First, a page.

Changes in oscillatory brain networks after lexical tone training.

Kaan E, Wayland R, Keil A - Brain Sci (2013)

Means over all lateral electrodes for the three language groups before training, collapsed over tone. (A) gamma-band power, 200–400 ms after stimulus onset; (B) alpha-band power, 100–500 ms after stimulus onset; (C) gamma-band phase synchrony (PLS) with FCz, 200–400 ms after stimulus onset; (D) alpha-band phase synchrony (PLS) with Cz, 100–500 ms after stimulus onset. Note that the y-axis starts at 0.1, and that different scales are used for the different subfigures. The error bars represent the Standard Error.
© Copyright Policy - open-access
Related In: Results  -  Collection

License
Show All Figures
getmorefigures.php?uid=PMC4061855&req=5

brainsci-03-00757-f001: Means over all lateral electrodes for the three language groups before training, collapsed over tone. (A) gamma-band power, 200–400 ms after stimulus onset; (B) alpha-band power, 100–500 ms after stimulus onset; (C) gamma-band phase synchrony (PLS) with FCz, 200–400 ms after stimulus onset; (D) alpha-band phase synchrony (PLS) with Cz, 100–500 ms after stimulus onset. Note that the y-axis starts at 0.1, and that different scales are used for the different subfigures. The error bars represent the Standard Error.
Mentions: Our first question concerned whether the native English, Chinese and Thai groups differed in the processing of the Thai tone stimuli before training, as reflected by differences in gamma-band power, alpha-band power, gamma-band phase synchrony and alpha-band phase synchrony. Figure 1 gives an overview of the differences between the three language groups before training.

Bottom Line: We compared native speakers of English (a non-tone language) and native speakers of Mandarin Chinese (a tone language), before and after a two-day laboratory training.Native English speakers showed a larger gamma-band power and stronger alpha-band synchrony across EEG channels than the native Chinese speakers, especially after training.This is compatible with the view that forming new speech categories on the basis of unfamiliar perceptual dimensions involves stronger gamma activity and more coherent activity in alpha-band networks than forming new categories on the basis of familiar dimensions.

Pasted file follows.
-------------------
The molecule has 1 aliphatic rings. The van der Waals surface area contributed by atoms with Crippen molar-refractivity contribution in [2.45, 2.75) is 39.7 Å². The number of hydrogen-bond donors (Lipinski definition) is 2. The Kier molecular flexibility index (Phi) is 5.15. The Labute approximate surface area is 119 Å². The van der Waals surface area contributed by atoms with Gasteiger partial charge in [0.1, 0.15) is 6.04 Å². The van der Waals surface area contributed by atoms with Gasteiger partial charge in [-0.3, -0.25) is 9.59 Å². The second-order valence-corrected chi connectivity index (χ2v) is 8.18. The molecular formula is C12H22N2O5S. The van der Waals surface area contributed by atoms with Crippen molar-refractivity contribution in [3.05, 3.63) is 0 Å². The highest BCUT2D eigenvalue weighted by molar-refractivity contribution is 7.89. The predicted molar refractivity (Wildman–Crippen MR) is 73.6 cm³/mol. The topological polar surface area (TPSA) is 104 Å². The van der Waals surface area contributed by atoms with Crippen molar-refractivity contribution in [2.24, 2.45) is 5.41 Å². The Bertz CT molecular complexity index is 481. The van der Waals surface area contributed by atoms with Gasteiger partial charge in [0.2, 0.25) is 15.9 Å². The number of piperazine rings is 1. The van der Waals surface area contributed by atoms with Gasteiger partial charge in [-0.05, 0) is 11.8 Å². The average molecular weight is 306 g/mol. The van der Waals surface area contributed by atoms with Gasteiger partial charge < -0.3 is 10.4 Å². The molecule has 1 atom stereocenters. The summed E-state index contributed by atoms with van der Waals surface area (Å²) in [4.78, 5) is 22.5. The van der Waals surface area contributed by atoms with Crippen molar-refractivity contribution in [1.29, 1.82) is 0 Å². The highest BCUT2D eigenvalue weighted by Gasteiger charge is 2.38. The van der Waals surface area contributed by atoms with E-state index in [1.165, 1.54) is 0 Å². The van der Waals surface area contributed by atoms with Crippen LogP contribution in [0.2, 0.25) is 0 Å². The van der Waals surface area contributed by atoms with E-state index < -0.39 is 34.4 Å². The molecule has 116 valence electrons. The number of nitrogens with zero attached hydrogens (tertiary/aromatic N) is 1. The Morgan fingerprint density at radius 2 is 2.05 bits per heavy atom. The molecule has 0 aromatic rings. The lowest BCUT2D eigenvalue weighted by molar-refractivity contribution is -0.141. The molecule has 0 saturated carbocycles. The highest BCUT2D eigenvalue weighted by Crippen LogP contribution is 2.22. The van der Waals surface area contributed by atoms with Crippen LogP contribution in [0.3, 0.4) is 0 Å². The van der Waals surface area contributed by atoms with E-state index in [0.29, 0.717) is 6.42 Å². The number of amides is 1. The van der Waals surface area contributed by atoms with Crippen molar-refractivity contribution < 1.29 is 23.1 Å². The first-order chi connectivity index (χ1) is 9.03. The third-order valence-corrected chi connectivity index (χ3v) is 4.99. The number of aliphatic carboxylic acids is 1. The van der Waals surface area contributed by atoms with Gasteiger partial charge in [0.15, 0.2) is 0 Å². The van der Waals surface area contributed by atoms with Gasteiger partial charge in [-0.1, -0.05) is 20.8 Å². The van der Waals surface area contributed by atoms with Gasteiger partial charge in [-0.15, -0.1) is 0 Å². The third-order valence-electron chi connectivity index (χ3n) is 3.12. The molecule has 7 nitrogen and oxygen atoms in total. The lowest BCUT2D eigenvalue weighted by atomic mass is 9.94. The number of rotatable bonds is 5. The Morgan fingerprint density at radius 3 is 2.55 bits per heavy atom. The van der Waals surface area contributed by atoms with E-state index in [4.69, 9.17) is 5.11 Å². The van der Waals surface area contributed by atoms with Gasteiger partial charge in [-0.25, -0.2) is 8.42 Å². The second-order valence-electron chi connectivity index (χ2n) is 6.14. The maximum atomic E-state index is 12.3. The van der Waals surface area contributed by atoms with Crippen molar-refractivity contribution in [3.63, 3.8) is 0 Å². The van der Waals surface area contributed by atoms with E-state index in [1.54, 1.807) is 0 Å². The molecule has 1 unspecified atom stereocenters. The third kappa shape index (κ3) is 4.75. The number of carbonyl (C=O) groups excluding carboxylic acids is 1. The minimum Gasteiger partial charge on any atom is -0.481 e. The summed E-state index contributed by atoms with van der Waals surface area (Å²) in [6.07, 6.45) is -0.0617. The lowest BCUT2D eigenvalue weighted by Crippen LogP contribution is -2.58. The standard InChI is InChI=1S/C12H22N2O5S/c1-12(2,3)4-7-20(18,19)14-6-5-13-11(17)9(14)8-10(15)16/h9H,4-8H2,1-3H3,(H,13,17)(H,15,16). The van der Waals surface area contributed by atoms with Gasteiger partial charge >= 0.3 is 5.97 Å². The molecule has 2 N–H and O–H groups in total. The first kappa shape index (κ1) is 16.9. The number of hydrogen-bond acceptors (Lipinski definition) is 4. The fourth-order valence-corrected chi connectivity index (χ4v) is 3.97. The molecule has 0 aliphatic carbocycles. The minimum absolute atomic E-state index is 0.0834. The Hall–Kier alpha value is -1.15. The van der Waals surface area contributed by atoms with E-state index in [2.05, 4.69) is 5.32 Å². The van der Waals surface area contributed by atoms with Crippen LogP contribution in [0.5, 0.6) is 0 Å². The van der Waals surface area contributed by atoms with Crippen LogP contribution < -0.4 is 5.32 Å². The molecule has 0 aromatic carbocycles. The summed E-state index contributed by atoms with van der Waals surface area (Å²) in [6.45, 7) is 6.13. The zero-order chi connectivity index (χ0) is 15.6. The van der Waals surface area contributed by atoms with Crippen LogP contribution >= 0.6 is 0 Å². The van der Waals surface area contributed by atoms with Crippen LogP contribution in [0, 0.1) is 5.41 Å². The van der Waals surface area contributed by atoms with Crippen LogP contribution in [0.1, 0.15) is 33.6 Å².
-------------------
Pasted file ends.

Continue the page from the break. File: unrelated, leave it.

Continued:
View Article: PubMed Central - PubMed

Affiliation: Department of Linguistics, University of Florida, P.O. Box 115454, Gainesville, FL 32611, USA. kaan@ufl.edu.

ABSTRACT
Learning foreign speech contrasts involves creating new representations of sound categories in memory. This formation of new memory representations is likely to involve changes in neural networks as reflected by oscillatory brain activity. To explore this, we conducted time-frequency analyses of electro-encephalography (EEG) data recorded in a passive auditory oddball paradigm using Thai language tones. We compared native speakers of English (a non-tone language) and native speakers of Mandarin Chinese (a tone language), before and after a two-day laboratory training. Native English speakers showed a larger gamma-band power and stronger alpha-band synchrony across EEG channels than the native Chinese speakers, especially after training. This is compatible with the view that forming new speech categories on the basis of unfamiliar perceptual dimensions involves stronger gamma activity and more coherent activity in alpha-band networks than forming new categories on the basis of familiar dimensions.

No MeSH data available.